This human resources news may be as dry as dust but what has this to do with me I hear you ask. Well irrespective of Brexit or the General Election the government has confirmed this EU legislation will be with us from May 25th, 2018.
The Information Commissioner’s Office (“ICO”) has issued some useful general guidance on the GDPR which can be found on their website.
A lot of the GDPR is already enshrined in the Data Protection Act 1998 (“DPA 1998”), so if employers comply with that then they should be in a good position to comply with the GDPR.
However, there are some new requirements in the GDPR which will need consideration which are explained in this issue of human resources news. Some key points and practical steps to take are set out below:
Subject access requests
The rules around subject access requests will be changing and that’s the human resources news!
Once the GDPR is in force, employers will have only one month from the date of receipt of a subject access request to comply (as opposed to the current 40 days). There can be an extension for a further two months if necessary, if the request is complex. Employers will also no longer be able to charge a £10 fee (unless the request is excessive, in which case a proportionate fee can be charged).
Employers will only be able to refuse “manifestly unfounded or excessive requests”, and will need to have policies and procedures in place to set the criteria for refusal. When a refusal is made, employers will then need to be able to demonstrate why the request met that criteria.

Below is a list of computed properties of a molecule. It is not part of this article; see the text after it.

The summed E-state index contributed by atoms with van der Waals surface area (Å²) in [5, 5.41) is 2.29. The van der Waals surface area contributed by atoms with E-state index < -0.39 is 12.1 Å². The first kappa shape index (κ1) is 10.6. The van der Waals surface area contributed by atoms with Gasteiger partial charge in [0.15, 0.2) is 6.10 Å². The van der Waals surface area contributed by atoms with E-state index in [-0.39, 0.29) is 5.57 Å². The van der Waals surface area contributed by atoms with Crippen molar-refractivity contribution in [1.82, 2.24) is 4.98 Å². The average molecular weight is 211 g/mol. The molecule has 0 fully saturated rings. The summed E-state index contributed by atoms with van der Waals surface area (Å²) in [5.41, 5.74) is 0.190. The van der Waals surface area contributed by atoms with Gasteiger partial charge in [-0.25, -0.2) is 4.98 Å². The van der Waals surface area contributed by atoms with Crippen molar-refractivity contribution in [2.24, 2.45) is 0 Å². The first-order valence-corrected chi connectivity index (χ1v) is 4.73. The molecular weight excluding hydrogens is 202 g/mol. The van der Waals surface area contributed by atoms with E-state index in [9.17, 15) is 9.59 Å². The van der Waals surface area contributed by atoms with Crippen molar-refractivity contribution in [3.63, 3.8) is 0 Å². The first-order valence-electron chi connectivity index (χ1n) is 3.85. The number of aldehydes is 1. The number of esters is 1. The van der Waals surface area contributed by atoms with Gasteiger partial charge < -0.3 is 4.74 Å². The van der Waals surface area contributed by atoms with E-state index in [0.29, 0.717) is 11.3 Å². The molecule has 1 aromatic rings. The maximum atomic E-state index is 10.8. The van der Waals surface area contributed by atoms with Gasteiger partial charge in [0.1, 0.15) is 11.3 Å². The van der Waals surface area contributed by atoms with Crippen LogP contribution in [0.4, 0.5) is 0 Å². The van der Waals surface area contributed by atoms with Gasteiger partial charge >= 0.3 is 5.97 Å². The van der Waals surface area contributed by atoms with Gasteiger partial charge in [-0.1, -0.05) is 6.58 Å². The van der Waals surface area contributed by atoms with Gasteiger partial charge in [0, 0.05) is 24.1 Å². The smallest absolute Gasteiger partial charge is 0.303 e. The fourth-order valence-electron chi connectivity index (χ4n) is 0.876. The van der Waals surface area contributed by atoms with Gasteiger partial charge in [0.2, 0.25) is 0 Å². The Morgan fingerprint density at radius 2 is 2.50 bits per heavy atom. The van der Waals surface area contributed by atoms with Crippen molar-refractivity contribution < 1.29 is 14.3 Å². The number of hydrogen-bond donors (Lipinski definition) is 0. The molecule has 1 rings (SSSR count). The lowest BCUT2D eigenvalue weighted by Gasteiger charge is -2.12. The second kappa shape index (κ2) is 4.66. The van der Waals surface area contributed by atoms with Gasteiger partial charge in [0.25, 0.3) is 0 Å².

This change means that organisations will have less time to consider and deal with a subject access request. Subject access requests are generally quite complex and time-consuming to deal with as many requests can be vague or require extensive searches to be undertaken across the organisation. Under the GDPR, there will be even more pressure put on employers to comply within a short timescale and for most, this will not be a welcome change.
Significant penalties can be imposed on employers that breach the GDPR, including fines of up to €20 million or 4% of annual worldwide turnover, whichever is higher. This will certainly make some sit up in their chairs and think about data protection!
So, here the human resources news is that the level of fine will depend on the type of breach and any mitigating factors, but they are a significant increase as compared to previous fines under the DPA 1998 (in the UK the maximum fine is £500,000).
Under the DPA 1998, there must be legal grounds for justifying the processing of personal data. For many employers, and often for organisations providing services as well, the most utilised legal ground is obtaining consent. The usual practice is for employment contracts to contain a general clause which specifies that an employee is consenting to their personal data being processed.